Places Discussed

(Critical Guide to Settings and Places in Literature)


*Paris. Capital of France. The chief Parisian locale featured in the novel is the Rue Guy de Brosse, where Adrien Sixte lives, and its immediate environs. The Rue Guy de Brosse connects the Rue de Jussieu to Rue Linné, at the heart of a humble but respectable district bordered by the Jardin des Plantes and Hospital de la Pitié. Sixte’s fourth-floor apartment commands a good view of Père-la-Chaise, Orléans station, and the dome of La Saltpétrière, as well as the Jardin des Plantes, but the last-named is by far the most important; Sixte often takes long walks through the gardens, often as far as Notre-Dame, and his relationship with Robert Greslon is firmly grounded there.

Other Parisian locations briefly but significantly featured in the novel include the Palais de Justice, where Sixte is interrogated by Valette regarding his relationship with Robert, and the Hôtel de Sermoises in the Rue de Chanaleilles, where the Marquise de Jussat, her sister and Charlotte take up residence for a while.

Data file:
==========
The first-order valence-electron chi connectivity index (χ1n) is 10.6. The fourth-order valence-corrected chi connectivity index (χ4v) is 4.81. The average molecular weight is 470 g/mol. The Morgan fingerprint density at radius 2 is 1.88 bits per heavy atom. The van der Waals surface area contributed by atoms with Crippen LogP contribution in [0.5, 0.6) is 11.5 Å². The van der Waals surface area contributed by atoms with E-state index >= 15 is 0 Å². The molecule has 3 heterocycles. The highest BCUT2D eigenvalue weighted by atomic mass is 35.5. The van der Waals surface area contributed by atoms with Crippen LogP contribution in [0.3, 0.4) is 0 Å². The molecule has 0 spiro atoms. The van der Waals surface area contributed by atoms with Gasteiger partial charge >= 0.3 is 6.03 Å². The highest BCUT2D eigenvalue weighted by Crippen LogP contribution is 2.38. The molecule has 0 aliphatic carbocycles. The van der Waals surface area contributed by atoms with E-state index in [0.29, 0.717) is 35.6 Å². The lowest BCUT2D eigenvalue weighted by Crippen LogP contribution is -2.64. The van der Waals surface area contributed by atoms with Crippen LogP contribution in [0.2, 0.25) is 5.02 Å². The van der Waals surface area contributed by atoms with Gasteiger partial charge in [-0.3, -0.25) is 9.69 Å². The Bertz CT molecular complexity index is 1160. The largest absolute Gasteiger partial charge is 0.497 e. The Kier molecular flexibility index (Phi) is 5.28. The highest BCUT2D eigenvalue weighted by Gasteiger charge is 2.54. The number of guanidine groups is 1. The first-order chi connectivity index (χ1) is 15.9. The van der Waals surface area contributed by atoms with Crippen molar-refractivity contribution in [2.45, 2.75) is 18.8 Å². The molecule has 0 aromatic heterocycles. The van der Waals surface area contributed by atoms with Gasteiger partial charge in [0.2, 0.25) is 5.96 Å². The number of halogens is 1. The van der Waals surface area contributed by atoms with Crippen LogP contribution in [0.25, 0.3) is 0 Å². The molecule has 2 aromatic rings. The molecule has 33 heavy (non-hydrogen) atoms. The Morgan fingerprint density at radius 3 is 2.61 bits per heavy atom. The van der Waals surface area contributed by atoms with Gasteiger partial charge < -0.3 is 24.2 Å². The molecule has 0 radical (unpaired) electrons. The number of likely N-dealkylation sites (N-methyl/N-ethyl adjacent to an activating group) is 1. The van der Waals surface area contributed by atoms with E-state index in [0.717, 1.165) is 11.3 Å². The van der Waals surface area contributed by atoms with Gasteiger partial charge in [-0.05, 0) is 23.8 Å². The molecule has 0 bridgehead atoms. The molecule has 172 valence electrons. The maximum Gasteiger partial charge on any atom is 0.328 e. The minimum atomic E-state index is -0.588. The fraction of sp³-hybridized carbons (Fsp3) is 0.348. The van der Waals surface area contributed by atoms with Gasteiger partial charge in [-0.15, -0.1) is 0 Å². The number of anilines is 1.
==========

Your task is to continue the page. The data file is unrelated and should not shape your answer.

*Clermont-Ferrand. Capital of the department of Puy-de-Dôme in the Auvergne mountains of central France. Robert spends his early life there, in a house built of Volvic stone, whose grey darkens with age to give the city itself a rather a forbidding aspect. Because the house is near the railway station Robert grows up haunted by the whistling of trains. Within the house, Robert’s father—an engineer—draws formulas on blackboards and writes at an architect’s table; he has a clock in the form of a geographical globe and astronomical...

(The entire section is 661 words.)